A chubby Australian boy has rocketed to YouTube stardom after a classmate recorded a cell phone video of him body-slamming a smaller boy who’d been taunting him in the schoolyard.
The clip shows the apparent bully, seventh-grader Ritchard Gale, teasing and punching his victim, Casey Heynes, as a gang of other kids laugh at the abuse. Heynes, who is in the 10th grade, takes the bullying for a while, but then snaps and picks Gale up and throws him down on the concrete floor. Gale eventually gets up and limps away.
Both boys were suspended from their school, Chifley College in New South Wales, outside Sydney. Gale’s mother has demanded an apology for the body-slamming of her son, and the bad publicity her family has received because of the YouTube video. But public support seems to be overwhelmingly on the side of Heynes, whose father said he’d been bullied for years without fighting back.
“People pick on him every single day. They hit him around and stuff, and he just got sick of it and let out the anger,” an unnamed classmate of the two boys told Australia’s Telegraph newspaper.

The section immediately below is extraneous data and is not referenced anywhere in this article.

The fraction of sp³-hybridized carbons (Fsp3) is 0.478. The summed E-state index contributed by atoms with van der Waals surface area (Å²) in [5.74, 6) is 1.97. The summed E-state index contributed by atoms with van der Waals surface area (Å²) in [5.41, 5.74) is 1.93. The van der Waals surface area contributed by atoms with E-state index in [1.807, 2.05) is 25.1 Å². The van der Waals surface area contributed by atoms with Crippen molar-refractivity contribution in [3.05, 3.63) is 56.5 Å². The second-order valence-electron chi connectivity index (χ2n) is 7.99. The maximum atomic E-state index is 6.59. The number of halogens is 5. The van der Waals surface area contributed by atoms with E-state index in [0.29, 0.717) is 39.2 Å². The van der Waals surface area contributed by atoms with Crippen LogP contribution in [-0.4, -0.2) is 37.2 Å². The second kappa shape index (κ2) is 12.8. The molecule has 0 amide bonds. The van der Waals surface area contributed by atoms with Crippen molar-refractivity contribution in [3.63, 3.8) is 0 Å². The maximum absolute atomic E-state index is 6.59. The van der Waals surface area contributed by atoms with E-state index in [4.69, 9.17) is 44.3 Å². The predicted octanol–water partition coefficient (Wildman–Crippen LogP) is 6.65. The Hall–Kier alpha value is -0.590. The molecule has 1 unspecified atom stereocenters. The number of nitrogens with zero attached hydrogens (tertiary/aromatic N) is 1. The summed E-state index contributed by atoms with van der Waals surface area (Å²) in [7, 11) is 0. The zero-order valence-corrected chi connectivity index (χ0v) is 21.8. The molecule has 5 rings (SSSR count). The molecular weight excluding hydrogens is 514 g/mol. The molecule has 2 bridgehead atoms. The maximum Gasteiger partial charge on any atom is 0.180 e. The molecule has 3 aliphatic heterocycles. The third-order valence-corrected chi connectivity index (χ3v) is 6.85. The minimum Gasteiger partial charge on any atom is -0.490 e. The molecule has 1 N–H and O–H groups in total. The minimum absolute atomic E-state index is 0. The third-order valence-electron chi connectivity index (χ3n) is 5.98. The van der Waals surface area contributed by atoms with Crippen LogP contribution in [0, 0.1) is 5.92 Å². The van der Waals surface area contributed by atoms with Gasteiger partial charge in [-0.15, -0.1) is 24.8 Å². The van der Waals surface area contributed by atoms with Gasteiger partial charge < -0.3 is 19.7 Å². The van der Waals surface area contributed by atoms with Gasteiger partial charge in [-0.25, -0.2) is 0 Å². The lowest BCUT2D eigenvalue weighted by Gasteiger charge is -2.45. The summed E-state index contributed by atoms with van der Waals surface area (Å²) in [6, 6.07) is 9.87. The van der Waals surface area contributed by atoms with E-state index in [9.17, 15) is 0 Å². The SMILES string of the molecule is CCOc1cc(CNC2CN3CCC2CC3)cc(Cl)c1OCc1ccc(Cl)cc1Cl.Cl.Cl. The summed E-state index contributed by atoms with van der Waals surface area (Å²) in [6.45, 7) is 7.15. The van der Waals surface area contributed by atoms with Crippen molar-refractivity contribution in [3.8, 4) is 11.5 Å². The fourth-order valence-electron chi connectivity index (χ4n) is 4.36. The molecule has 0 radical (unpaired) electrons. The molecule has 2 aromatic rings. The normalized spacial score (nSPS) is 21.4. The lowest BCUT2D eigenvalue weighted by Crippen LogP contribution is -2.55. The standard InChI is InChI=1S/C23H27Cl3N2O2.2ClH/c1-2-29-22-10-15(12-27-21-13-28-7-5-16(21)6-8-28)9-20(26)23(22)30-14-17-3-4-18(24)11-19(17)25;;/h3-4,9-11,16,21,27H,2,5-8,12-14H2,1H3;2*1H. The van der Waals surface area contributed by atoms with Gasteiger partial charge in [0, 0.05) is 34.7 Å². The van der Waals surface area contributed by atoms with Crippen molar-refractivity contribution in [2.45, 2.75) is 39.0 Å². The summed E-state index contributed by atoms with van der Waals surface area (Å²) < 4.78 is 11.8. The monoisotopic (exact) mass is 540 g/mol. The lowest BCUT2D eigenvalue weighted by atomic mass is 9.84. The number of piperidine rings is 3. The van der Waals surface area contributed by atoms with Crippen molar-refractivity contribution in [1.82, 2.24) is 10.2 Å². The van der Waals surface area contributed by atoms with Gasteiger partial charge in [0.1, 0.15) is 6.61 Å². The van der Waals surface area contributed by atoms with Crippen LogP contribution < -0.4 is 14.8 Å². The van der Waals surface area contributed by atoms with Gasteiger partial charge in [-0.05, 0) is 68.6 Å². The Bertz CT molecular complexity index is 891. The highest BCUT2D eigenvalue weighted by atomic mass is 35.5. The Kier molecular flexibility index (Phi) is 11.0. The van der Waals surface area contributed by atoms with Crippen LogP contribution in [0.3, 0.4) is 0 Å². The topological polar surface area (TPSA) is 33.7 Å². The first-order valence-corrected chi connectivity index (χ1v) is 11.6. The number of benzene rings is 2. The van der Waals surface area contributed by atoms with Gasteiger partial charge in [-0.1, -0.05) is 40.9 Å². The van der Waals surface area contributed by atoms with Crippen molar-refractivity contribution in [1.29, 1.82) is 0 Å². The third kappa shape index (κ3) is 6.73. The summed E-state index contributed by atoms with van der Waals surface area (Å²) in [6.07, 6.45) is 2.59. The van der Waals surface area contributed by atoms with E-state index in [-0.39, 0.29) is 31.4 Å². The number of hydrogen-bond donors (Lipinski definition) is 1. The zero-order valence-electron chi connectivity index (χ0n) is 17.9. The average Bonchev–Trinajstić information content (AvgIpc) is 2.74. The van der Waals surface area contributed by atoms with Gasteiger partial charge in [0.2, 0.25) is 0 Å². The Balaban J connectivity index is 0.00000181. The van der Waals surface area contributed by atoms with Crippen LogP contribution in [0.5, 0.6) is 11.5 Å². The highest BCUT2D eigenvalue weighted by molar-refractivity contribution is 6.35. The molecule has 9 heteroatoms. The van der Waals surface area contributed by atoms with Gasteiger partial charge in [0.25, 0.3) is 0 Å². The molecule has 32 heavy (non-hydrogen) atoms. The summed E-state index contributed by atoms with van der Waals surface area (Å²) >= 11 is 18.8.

More than 100,000 people have joined a Facebook group defending Heynes, with some dubbing him “Casey the Punisher” and Gale, “Ritchard the Rat.” The global computer hacker group Anonymous also rushed to Heynes’ defense, launching what it dubbed “Operation Fat Hero” in which it hacked into the website of the boys’ school, Chifley College, and posted a manifesto accusing teachers of “failing to provide a violence-free for their students.”
Heynes’ YouTube video and Facebook group have drawn more attention in recent days to the problem of childhood bullying worldwide. Last week, President Barack Obama opened a White House conference on boosting anti-bullying programs in U.S. schools.
“With big ears and the name that I have, I wasn’t immune,” Obama told about 150 students, parents and teachers gathered at the White House last Thursday. “I didn’t emerge unscathed.”
Obama also announced the creation of a new government website to address bullying concerns: StopBullying.gov